6 Things We Learned About Bluetooth ATM Skimmers In Mexico

If you took a summer vacation this year, you may have spent it on a beach, on a boat, or at a theme park. Security journalist Brian Krebs spent his summer vacation doing something that sounds super-fun to us: hunting down compromised ATMs in Mexico. He found quite a few, and also learned who might be behind all of his fraud.

Check out the whole series of stories: they have handy photos and videos, and will give you a healthy dose of paranoia before the next time you travel internationally.

  • An ATM is only as secure as the employees who have access to it. A source in Mexico explained to Krebs that men with Eastern European accents offered ATM technicians impressive amounts of money to allow them access to the innards of the machines they maintained. One person said yes, and the devices they found inside compromised machines provided clues about how to find other compromised ATMs.
  • They’re easy to find. Simply scanning the area for Bluetooth devices would turn up ATMs giving off a telltale signal: Bluetooth beacons that were part of the scheme bore the name of the non-criminal manufacturer that made them.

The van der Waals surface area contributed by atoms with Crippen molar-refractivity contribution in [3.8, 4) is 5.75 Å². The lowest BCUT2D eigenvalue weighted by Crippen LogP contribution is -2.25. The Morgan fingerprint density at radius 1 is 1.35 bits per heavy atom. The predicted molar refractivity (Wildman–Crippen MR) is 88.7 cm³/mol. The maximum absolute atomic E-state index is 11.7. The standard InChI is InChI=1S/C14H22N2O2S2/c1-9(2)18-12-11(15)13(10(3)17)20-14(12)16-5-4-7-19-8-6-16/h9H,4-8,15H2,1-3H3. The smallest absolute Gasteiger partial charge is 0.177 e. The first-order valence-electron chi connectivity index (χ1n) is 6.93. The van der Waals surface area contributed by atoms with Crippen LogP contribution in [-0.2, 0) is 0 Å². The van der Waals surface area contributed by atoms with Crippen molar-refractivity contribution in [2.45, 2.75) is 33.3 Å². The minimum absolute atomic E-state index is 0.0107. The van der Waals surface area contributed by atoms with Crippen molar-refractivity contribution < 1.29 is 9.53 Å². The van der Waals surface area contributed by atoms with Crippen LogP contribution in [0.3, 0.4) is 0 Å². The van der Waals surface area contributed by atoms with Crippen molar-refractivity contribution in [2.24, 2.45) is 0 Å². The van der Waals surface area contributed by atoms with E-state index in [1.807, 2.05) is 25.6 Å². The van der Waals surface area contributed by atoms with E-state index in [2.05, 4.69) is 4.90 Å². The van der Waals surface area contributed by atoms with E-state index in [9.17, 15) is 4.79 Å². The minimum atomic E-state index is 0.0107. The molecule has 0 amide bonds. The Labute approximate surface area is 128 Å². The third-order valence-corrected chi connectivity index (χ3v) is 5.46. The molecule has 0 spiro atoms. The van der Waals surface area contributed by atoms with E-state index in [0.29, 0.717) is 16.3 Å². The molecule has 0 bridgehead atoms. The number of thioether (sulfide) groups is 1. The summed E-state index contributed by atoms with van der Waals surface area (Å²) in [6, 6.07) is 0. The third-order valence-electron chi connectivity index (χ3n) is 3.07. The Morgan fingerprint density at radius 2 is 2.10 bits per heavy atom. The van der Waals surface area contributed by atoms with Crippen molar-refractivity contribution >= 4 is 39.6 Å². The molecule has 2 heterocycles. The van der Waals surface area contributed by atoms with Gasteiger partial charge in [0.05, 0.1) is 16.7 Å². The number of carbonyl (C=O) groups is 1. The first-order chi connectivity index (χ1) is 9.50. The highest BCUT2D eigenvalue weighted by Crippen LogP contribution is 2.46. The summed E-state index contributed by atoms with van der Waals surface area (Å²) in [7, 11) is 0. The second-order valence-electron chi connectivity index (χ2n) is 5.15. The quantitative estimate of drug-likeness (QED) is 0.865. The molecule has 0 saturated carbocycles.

• You can’t just wander by and harvest the data from a Bluetooth skimmer: the bundles of customer data are locked up with a code that only the criminals have.
  • Compromised devices were thick on the ground. Once Krebs knew what to look for, he found compromised ATMs everywhere. There were some in the airport. One of the ATMs in the hotel in Cancun where he stayed was compromised. Sometimes there was more than one telltale Bluetooth signal visible from where he was standing.
  • It’s hard to find anyone to tell when you do find a compromised machine. By the time tourists notice fraudulent withdrawals, they’ve already gone home. Hotel employees seemed concerned at first, but the Bluetooth signal kept on signaling until he left town.
  • There’s no one to tell. The criminal justice system in Mexico can easily be manipulated with bribes, and someone with a cash-extracting business has lots of money to pay bribes. Compromised ATMs belonged to independent ATM-servicing companies, not banks.
  • The ATM you’re using might not dispense money at all. Some ATMs didn’t have Bluetooth beacons, but “malfunctioned” and wouldn’t spit out a receipt when used. It’s possible that there are fake ATMs on the ground that just capture your account information, and in a tourist town it’s possible that no one would notice.
  • In summary, always travel internationally with large wads of cash. But that isn’t safe, either, so don’t do that.

    Tracking a Bluetooth Skimmer Gang in Mexico [Krebs On Security]
    Tracking Bluetooth Skimmers in Mexico, Part II [Krebs On Security]
    Who’s Behind Bluetooth Skimming in Mexico? [Krebs On Security]